Journalist and author JERRY LYONS has written a book with his friend Del Deanus about the latter's inspirational battle to live the best life he can in the face of terminal illness. He writes about it here
DEL was an outstanding youth footballer who represented England Schoolboys, playing alongside Ryan Giggs and Nicky Barmby.
He spent four years as a youth and apprentice player at Tottenham Hotspur during the era of Paul Gascoigne, Gary Lineker and Terry Venables.
The book contains some fantastic inside stories about life at the club during this exciting time. Injury cut
short Del's playing career but he went on to have very successful spells in coaching and management with Southall, Northwood, Edgware Town and is currently co-manager of Welwyn Garden City FC.
On February 25 last year my close friend Del Deanus was diagnosed with the terminal illness motor neurone disease aged just 34 years-old.
Since that devastating day, Del has dealt with the cruel hand fate has given him with dignity, humour and courage.
Exactly a year after the diagnosis Del and I got together and began writing a book about his life, his football career and his experiences with MND.
We will also be exploring the possibility of a link between the disease and people who play sport at a high standard.
Since his diagnosis Del has married his long-term girlfriend, Emma.
He has travelled across America and is still working, 14 months after his illness was confirmed. We began writing this book a year after Del's diagnosis.
The life expectancy of people with the disease is between two and five years, with half of sufferers dying within 18 months.
Far from being a book about a young man dying, our aim is to make it the story of someone whose fighting spirit will inspire others to make the most of life.
A blog, found at http://www.mnd association.org, has been set up to raise awareness of the devastating terminal illness motor neurone disease (MND).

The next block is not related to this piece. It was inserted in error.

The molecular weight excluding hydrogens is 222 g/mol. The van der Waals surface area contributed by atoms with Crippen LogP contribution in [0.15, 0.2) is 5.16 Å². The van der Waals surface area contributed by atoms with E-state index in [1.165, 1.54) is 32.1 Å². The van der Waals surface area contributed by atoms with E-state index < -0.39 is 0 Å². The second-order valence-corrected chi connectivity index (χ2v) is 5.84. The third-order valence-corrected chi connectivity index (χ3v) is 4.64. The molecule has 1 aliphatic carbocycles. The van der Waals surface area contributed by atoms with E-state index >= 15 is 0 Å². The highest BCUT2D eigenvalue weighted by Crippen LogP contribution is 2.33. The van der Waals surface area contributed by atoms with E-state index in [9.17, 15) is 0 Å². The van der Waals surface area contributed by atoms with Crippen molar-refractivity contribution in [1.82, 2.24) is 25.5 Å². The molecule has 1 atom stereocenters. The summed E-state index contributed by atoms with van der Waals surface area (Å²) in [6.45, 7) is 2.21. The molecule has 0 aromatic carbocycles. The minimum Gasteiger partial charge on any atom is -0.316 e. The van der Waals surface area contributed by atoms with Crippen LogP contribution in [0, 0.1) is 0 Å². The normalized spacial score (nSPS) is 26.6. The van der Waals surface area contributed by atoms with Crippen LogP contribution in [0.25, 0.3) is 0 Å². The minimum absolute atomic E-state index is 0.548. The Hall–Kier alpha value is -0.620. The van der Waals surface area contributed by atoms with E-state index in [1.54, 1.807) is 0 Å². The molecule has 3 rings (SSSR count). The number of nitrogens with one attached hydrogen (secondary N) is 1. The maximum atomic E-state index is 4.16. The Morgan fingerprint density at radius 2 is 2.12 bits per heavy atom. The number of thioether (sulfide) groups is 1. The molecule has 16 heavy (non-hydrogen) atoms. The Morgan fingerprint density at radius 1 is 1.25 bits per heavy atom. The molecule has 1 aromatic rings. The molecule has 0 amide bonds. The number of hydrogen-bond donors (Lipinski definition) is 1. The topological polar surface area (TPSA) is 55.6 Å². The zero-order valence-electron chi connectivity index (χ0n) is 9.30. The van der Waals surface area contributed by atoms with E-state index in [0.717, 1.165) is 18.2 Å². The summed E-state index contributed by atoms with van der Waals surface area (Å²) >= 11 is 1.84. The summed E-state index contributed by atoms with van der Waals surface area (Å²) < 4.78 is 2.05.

Del wants his story to raise awareness of the disease and to raise funds for the MND Association.
Being told you have a terminal illness is shattering, but it does not need to be the end of your life. I have done more in the year after my diagnosis than in my 34 years prior to it.
It's clichéd but you really do have to make the most of now. My first month after diagnosis was a daily fight to keep up the will to carry on. There were times when I wanted to drown my sorrows with alcohol and just get so drunk I'd forget everything.
I didn't though, as this would have left me feeling even worse the next day and could have been the start of a downward spiral that would speed up my death.
I knew how important it was to stick to a good routine rather than a bad one. It sounds obvious but I had to constantly remind myself.
Coming to terms with a terminal diagnosis, whether it is MND, cancer or any other life sentence is incredibly hard. There's no getting away from the initial pain, tears, fear and depression.
Up to three times a day I'd feel absolutely terrible but you have to keep fighting, hanging in there like a boxer caught on the ropes.
At times I'd be angry. What had I done to deserve this? Then I would feel sad and depressed. There were lots of tears. Being around people helped, but it was when I was on my own that the darkness really fell and engulfed me.
Certain things got me through those dark, desperate spells. The first was probably acceptance. It does take time for the enormity of what you have been told to sink in, but you have to accept it.
There's no point being in denial. Eventually, to coin a phrase from one of my doctors, I decided to make the most of the bad hand fate had dealt me.
Secondly, don't be afraid to grieve, to cry, to scream. There's no point going around pretending to be strong. You have just received the worse news possible, so don't hold it in.
I originally thought that I couldn't show I'm upset and kept up a strong appearance to others, but looking back I didn't have to or need to.
If you are feeling something, let it out, don't just bottle it up.
It's really important to take the positives out of your situation. There really is always someone worse off out there. I think of Jade Goody. The poor girl was dead within a few months of her diagnosis, leaving behind her two little boys. I really felt for her and her family.
My situation has at least given me more time with my loved ones. Having been given a life expectancy of two to five years, it's important that I and others in similar circumstances make the most of those years. They could be the best ever.
* Del and Jerry are very keen to hear from potential publishers of the book. All profits from the sale and sponsorship of the book will go to the MND Association.